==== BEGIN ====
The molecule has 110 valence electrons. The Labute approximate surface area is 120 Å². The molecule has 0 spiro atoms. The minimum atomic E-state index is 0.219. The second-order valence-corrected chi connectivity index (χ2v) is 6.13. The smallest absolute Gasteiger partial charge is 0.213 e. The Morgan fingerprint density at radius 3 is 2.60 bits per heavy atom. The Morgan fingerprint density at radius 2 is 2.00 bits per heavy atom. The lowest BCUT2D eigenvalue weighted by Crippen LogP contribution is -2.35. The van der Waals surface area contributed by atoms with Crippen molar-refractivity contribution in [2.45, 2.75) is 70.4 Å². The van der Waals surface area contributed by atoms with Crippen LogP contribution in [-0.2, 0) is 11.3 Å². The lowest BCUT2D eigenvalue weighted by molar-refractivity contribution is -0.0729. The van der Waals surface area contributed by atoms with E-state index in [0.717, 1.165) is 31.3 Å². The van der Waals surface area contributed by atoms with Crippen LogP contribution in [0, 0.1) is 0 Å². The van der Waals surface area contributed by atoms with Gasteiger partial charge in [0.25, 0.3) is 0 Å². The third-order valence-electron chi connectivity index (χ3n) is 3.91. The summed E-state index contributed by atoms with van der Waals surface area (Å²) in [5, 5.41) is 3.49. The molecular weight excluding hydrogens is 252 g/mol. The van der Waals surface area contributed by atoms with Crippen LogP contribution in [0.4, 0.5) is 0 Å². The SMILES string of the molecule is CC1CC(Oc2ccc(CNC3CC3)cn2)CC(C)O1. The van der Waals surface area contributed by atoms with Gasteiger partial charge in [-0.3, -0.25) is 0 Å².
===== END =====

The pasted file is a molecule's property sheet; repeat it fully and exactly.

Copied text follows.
The molecule has 110 valence electrons. The Labute approximate surface area is 120 Å². The molecule has 0 spiro atoms. The minimum atomic E-state index is 0.219. The second-order valence-corrected chi connectivity index (χ2v) is 6.13. The smallest absolute Gasteiger partial charge is 0.213 e. The Morgan fingerprint density at radius 3 is 2.60 bits per heavy atom. The Morgan fingerprint density at radius 2 is 2.00 bits per heavy atom. The lowest BCUT2D eigenvalue weighted by Crippen LogP contribution is -2.35. The van der Waals surface area contributed by atoms with Crippen molar-refractivity contribution in [2.45, 2.75) is 70.4 Å². The van der Waals surface area contributed by atoms with Crippen LogP contribution in [-0.2, 0) is 11.3 Å². The lowest BCUT2D eigenvalue weighted by molar-refractivity contribution is -0.0729. The van der Waals surface area contributed by atoms with E-state index in [0.717, 1.165) is 31.3 Å². The van der Waals surface area contributed by atoms with Crippen LogP contribution in [0, 0.1) is 0 Å². The van der Waals surface area contributed by atoms with Gasteiger partial charge in [0.25, 0.3) is 0 Å². The third-order valence-electron chi connectivity index (χ3n) is 3.91. The summed E-state index contributed by atoms with van der Waals surface area (Å²) in [5, 5.41) is 3.49. The molecular weight excluding hydrogens is 252 g/mol. The van der Waals surface area contributed by atoms with Crippen LogP contribution in [0.4, 0.5) is 0 Å². The SMILES string of the molecule is CC1CC(Oc2ccc(CNC3CC3)cn2)CC(C)O1. The van der Waals surface area contributed by atoms with Gasteiger partial charge in [-0.3, -0.25) is 0 Å².